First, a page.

Highland District Hospital will recognize Breast Cancer Awareness Month with its annual Brake for Breakfast event.
According to a press release, Brake for Breakfast will occur at the two junctures at the Fenner Avenue entrance of HDH on Wednesday, Oct. 7 from 7 a.m. until 9 a.m.
As women drive through, they will be greeted by physicians and staff members from the Imaging Center and Cancer Care Services. The event will include two stops. At “Breakfast Junction,” women will receive a free continental breakfast to go. Then, at “Pink Place,” they will be given material about breast cancer, as well as a free gift.
The release added that, according to Dr. Regina Melink, more than 600 women participated in Brake for Breakfast last year. She said that the HDH staff is “proud to partner with women to become ‘one less’ breast cancer statistic,” the release stated.
The Imaging Center at HDH is certified by the American College of Radiology. “We provide more than 4,000 digital mammograms each year,” said Misty Campbell, RT, Imaging Center coordinator, in the press release. “We are committed to providing women with the best imaging experience.”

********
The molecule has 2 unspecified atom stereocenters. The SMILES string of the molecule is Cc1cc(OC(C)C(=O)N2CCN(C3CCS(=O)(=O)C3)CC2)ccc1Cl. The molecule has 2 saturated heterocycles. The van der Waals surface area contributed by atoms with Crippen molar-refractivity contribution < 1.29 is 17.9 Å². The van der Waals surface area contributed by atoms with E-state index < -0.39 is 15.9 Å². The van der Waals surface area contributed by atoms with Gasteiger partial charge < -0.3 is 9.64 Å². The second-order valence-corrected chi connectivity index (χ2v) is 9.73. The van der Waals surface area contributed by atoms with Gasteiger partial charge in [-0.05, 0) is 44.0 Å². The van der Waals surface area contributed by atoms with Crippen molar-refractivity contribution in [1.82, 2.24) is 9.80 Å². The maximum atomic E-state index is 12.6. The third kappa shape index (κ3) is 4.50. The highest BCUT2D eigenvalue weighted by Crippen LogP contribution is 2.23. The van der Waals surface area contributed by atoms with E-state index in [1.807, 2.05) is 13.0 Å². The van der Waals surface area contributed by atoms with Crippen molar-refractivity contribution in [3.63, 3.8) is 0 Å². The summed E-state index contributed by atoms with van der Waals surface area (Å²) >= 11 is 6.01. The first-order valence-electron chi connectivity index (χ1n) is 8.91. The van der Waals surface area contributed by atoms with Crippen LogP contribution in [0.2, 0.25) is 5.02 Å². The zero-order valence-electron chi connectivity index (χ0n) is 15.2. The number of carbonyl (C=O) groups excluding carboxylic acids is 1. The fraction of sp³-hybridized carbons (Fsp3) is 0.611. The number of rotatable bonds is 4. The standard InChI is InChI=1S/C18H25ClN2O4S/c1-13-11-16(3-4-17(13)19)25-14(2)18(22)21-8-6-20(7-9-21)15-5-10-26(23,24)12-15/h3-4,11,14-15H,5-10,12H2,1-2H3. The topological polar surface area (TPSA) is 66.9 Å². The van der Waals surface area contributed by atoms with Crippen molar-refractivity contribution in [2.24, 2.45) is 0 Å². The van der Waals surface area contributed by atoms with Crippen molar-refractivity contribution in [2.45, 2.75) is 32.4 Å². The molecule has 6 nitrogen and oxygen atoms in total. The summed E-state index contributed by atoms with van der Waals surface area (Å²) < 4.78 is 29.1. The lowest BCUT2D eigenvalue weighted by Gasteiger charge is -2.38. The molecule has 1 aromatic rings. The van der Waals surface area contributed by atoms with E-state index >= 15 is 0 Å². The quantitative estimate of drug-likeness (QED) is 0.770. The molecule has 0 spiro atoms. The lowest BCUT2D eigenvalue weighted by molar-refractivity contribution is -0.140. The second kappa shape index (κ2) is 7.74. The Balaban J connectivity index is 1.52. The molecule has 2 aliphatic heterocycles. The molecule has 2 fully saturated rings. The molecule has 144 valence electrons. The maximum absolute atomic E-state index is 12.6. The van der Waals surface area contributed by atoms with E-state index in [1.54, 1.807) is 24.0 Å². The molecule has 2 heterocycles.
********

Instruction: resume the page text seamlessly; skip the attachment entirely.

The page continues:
A screening digital mammogram can be scheduled, without a physician’s referral, by patients who are 35 years of age or older. Women must be symptom-free and not pregnant or breast feeding. Appointments can be made by calling the Imaging Center at 937-393-MAMMO (6266).
The HDH press release also cited American Cancer Society statistics, which stated that a woman’s chance of developing invasive breast cancer is a little less than one in eight. Breast cancer is the most common cancer among American women, except for skin cancers.
In addition, according to information from Mercy Health, a total of 220,000 women, and 2,150 men, are diagnosed with breast cancer each year in the United States. A total of 42,150 people die annually from the disease. With early detection, the survival rate for breast cancer is 98 percent.
Also according to Mercy Health, breast cancer screening should begin at age 40. However, women who are at a higher risk of developing breast cancer should start screenings at age 35, as stated in a video provided by MercyHealth.
In addition, Ohio State’s Comprehensive Cancer Center reported in a news release that doctors have “developed new surgeries that are giving women new hope.” Among those, is a procedure that reduces their risk of developing lymphedema by 90 percent.
The release described lymphedema as a “constant and painful swelling in the arms and legs (that is) an unfortunate challenge women who beat breast cancer face.” It affects between 3 and 5 million Americans.
Reach Sarah Allen at 937-393-3456, ext. 1680, or on Twitter @SarahAllenHTG.